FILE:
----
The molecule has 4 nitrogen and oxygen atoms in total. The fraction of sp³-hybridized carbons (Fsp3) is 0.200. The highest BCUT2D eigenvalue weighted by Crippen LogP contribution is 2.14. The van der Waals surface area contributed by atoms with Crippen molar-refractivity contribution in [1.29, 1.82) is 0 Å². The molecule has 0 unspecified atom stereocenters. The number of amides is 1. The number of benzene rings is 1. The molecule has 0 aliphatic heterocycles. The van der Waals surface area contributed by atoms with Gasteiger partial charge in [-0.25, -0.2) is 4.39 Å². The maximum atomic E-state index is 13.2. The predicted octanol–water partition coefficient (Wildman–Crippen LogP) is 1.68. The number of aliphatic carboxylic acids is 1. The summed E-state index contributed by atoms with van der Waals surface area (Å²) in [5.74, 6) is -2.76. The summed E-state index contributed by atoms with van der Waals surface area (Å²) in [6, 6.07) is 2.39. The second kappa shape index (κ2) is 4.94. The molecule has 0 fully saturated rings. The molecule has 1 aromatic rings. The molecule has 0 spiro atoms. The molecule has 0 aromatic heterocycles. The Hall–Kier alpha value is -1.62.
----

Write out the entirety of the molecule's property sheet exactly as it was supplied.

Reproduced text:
The molecule has 4 nitrogen and oxygen atoms in total. The fraction of sp³-hybridized carbons (Fsp3) is 0.200. The highest BCUT2D eigenvalue weighted by Crippen LogP contribution is 2.14. The van der Waals surface area contributed by atoms with Crippen molar-refractivity contribution in [1.29, 1.82) is 0 Å². The molecule has 0 unspecified atom stereocenters. The number of amides is 1. The number of benzene rings is 1. The molecule has 0 aliphatic heterocycles. The van der Waals surface area contributed by atoms with Gasteiger partial charge in [-0.25, -0.2) is 4.39 Å². The maximum atomic E-state index is 13.2. The predicted octanol–water partition coefficient (Wildman–Crippen LogP) is 1.68. The number of aliphatic carboxylic acids is 1. The summed E-state index contributed by atoms with van der Waals surface area (Å²) in [5.74, 6) is -2.76. The summed E-state index contributed by atoms with van der Waals surface area (Å²) in [6, 6.07) is 2.39. The second kappa shape index (κ2) is 4.94. The molecule has 0 fully saturated rings. The molecule has 1 aromatic rings. The molecule has 0 spiro atoms. The molecule has 0 aromatic heterocycles. The Hall–Kier alpha value is -1.62.